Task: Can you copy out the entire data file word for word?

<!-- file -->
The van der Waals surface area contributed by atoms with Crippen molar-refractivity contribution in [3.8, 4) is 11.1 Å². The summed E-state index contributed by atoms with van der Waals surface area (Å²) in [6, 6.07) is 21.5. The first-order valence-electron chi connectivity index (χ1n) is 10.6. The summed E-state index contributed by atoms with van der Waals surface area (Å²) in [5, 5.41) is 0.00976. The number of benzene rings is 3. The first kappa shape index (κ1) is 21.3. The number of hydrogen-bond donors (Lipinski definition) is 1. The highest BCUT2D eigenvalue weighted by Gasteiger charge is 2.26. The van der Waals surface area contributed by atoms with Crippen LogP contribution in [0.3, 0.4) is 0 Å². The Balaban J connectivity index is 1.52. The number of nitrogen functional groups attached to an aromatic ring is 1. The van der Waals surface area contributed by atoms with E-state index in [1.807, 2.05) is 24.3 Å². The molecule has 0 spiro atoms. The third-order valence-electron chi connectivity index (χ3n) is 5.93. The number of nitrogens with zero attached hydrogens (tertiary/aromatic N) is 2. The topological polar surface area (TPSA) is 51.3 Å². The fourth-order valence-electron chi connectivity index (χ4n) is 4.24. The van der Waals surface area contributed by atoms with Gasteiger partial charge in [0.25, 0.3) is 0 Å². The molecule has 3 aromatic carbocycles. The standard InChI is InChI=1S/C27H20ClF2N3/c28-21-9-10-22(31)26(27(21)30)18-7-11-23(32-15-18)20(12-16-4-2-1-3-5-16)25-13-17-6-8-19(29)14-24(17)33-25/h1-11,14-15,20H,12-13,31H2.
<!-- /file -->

The van der Waals surface area contributed by atoms with Crippen molar-refractivity contribution in [3.8, 4) is 11.1 Å². The summed E-state index contributed by atoms with van der Waals surface area (Å²) in [6, 6.07) is 21.5. The first-order valence-electron chi connectivity index (χ1n) is 10.6. The summed E-state index contributed by atoms with van der Waals surface area (Å²) in [5, 5.41) is 0.00976. The number of benzene rings is 3. The first kappa shape index (κ1) is 21.3. The number of hydrogen-bond donors (Lipinski definition) is 1. The highest BCUT2D eigenvalue weighted by Gasteiger charge is 2.26. The van der Waals surface area contributed by atoms with Crippen LogP contribution in [0.3, 0.4) is 0 Å². The Balaban J connectivity index is 1.52. The number of nitrogen functional groups attached to an aromatic ring is 1. The van der Waals surface area contributed by atoms with E-state index in [1.807, 2.05) is 24.3 Å². The molecule has 0 spiro atoms. The third-order valence-electron chi connectivity index (χ3n) is 5.93. The number of nitrogens with zero attached hydrogens (tertiary/aromatic N) is 2. The topological polar surface area (TPSA) is 51.3 Å². The fourth-order valence-electron chi connectivity index (χ4n) is 4.24. The van der Waals surface area contributed by atoms with Gasteiger partial charge in [0.25, 0.3) is 0 Å². The molecule has 3 aromatic carbocycles. The standard InChI is InChI=1S/C27H20ClF2N3/c28-21-9-10-22(31)26(27(21)30)18-7-11-23(32-15-18)20(12-16-4-2-1-3-5-16)25-13-17-6-8-19(29)14-24(17)33-25/h1-11,14-15,20H,12-13,31H2.